This battle is far from over, Judge Reagan has scheduled a trial for February 1st. It will assuredly be an uphill battle to convince an Alabama court to rule against the AHSAA. Michael McCann of Sports Illustrated explains that, “Alabama courts have reviewed AHSAA’s decisions with substantial deference and have consistently rejected players’ appeals” [7]. For this reason, it is incumbent upon Steve Savarese to use the discretion he possesses to stop fighting. Interpreting this rule so narrowly, and assigning a strict liability punishment, ignores the facts behind the violation. Additionally, it unfairly robs an innocent student of her senior season because of mistakes made by the adults in her life. This case is so unique that, should Savarese reverse his decision, the odds of problematic precedent is slim. Furthermore, it is clear that those involved did everything to be transparent. One more cloud that hangs over the future proceedings is Rule VI, Section 10 of the AHSAA bylaws that could result in all the games Maori has played in this season to be vacated if she is unsuccessful in her lawsuit [8]. This would have a detrimental effect on her team’s season. Savarese could prevent all of this by making the most reasonable choice to relinquish.


Thankfully this violation will only disrupt Maori’s senior high school season. NCAA regulations permit high school students to accept stipends from USA Basketball. Regardless of outcome, she will be competing for Rutgers next fall. Even so, that does not mean Maori will go unharmed. She has already missed 16 games, was left off the roster for the McDonald’s All-American game, and her school’s season hangs in the balance. She should be permitted to finish her season with her team and make a run at one more state championship. Let Maori play.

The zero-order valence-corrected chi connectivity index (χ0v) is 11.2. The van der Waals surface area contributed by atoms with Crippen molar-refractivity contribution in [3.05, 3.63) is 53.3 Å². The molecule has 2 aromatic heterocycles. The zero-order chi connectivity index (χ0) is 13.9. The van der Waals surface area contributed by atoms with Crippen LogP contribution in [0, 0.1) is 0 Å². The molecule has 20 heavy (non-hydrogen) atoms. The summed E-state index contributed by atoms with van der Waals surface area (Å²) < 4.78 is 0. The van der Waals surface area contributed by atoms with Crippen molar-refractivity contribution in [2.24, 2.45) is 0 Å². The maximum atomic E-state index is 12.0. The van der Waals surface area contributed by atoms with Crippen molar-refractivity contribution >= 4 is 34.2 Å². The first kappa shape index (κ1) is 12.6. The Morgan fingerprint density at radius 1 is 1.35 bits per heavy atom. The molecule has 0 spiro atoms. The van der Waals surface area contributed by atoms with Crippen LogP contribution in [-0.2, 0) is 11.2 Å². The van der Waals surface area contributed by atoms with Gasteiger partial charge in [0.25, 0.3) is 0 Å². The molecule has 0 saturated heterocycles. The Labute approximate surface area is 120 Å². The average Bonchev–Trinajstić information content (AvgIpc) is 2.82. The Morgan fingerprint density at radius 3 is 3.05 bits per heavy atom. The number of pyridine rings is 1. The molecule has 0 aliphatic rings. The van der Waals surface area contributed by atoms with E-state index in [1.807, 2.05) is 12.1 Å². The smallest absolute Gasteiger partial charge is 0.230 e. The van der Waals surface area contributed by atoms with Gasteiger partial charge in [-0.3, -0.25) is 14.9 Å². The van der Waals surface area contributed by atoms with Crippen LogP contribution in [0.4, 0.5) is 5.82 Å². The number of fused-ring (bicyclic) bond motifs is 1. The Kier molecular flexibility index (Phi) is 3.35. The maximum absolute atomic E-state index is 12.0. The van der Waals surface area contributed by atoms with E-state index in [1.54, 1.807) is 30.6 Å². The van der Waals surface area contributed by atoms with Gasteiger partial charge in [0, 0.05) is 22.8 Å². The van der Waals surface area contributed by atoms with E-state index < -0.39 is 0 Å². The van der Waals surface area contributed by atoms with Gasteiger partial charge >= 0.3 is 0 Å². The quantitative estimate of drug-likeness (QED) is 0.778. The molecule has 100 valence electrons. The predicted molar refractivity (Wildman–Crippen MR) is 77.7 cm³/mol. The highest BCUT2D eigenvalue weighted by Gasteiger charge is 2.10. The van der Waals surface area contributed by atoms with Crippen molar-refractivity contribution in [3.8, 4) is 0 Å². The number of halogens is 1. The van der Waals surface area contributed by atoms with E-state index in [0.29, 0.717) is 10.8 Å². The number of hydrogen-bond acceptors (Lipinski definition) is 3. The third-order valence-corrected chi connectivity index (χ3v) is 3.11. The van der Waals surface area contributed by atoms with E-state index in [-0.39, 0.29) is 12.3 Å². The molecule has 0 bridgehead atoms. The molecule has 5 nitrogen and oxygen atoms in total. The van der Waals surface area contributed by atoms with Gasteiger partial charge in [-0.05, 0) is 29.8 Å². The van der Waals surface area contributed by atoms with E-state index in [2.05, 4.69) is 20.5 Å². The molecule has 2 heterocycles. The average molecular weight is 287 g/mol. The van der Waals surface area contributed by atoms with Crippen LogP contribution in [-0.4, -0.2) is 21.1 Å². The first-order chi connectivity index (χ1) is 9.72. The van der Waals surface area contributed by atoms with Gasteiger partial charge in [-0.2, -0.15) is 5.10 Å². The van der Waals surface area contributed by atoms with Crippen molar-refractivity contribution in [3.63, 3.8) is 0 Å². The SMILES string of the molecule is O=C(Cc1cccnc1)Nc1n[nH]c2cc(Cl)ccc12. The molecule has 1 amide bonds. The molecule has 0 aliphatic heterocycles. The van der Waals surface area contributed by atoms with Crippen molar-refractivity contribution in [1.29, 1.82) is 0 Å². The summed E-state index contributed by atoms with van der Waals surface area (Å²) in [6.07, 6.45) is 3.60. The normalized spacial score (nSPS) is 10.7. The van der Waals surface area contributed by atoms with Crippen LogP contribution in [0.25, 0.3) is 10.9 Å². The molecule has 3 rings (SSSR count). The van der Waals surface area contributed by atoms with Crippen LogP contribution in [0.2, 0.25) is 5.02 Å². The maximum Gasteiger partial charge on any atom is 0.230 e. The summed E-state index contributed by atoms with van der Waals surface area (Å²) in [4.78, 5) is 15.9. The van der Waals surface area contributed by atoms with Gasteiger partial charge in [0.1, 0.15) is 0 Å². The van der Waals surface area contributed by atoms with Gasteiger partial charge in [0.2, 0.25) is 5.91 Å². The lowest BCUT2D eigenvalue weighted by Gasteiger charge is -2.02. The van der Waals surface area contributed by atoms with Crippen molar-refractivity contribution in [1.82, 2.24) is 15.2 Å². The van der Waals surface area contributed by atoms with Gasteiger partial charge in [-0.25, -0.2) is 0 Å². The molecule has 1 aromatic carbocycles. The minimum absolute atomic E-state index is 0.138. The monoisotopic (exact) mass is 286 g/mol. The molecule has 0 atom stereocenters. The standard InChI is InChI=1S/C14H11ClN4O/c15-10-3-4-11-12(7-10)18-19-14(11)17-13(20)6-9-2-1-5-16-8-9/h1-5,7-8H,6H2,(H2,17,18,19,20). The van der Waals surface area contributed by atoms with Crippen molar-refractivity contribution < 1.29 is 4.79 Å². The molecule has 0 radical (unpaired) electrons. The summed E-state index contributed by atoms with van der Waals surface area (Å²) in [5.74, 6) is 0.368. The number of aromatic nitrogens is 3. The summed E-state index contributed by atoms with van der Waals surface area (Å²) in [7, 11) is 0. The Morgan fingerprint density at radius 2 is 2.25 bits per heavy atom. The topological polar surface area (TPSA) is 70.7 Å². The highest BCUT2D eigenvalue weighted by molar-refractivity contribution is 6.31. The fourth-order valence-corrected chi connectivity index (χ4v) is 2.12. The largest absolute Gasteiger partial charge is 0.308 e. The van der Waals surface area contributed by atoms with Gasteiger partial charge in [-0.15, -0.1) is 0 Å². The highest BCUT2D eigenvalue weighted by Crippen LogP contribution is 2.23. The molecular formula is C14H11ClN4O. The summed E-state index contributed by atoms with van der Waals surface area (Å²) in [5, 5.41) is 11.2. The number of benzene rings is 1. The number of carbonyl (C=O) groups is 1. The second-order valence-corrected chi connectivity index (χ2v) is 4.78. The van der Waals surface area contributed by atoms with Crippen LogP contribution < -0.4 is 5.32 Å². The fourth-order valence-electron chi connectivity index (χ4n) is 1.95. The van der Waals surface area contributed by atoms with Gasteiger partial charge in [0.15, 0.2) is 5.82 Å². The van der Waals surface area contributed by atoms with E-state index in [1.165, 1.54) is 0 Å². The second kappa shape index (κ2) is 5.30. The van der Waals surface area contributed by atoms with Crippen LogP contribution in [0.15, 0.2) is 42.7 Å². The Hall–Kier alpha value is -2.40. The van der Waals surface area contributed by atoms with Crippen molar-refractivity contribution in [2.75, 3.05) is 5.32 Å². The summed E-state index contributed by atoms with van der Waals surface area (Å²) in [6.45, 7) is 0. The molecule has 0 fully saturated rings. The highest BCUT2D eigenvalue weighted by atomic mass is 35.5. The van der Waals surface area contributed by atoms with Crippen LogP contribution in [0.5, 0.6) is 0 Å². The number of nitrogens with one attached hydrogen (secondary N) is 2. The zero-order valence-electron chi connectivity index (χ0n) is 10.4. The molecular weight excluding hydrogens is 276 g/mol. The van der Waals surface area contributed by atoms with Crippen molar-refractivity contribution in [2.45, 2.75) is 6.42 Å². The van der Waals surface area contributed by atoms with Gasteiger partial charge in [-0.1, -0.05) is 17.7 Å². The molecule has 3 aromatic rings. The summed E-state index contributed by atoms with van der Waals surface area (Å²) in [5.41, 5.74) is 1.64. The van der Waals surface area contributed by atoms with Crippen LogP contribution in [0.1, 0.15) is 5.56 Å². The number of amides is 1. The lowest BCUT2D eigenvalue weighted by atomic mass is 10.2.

References: [1] Maine, Darcy. “Maori davenport plays for Charles Henderson after motion granted.” ESPN.com, 11 Jan. 2019, http://www.espn.com/espnw/sports/article/25736695/maori-davenport-set-play-charles-henderson-friday. [2] Bilas, Jay. “The maddening case of Maori Davenport and Steve Savarese.” ESPN.com, 7 Jan. 2019, http://www.espn.com/espnw/sports/article/25698559/the-maddening-case-maori-davenport-steve-savarese. [3] McCann, Michael. “Maori Davenport’s eligibility could become legal controversy.” SI.com, 10 Jan. 2019, https://www.si.com/college-basketball/2019/01/10/maori-davenport-usa-basketball-legal-controversy. [4] Bilas, Jay. “The maddening case of Maori Davenport and Steve Savarese.” ESPN.com, 7 Jan. 2019, http://www.espn.com/espnw/sports/article/25698559/the-maddening-case-maori-davenport-steve-savarese. [5] McCann, Michael. “Maori Devenport eligibility case still far from settled.” SI.com, 11 Jan. 2019, https://www.si.com/college-basketball/2019/01/11/maori-davenport-eligibility-high-school-alabama-lawsuit-analysis. [6] Id. [7] McCann, Michael. “Maori Davenport’s eligibility could become legal controversy.” SI.com, 10 Jan. 2019, https://www.si.com/college-basketball/2019/01/10/maori-davenport-usa-basketball-legal-controversy. [8] McCann, Michael. “Maori Devenport eligibility case still far from settled.” SI.com, 11 Jan. 2019, https://www.si.com/college-basketball/2019/01/11/maori-davenport-eligibility-high-school-alabama-lawsuit-analysis.


*Jack O'Connor is a first year student at Villanova University Charles Widger School of Law and a staff writer for the Sports Law Society Blog.

VILLANOVA SPORTS LAW BLOG. Created with Wix.com

This site was designed with the
.com
website builder. Create your website today.
Start Now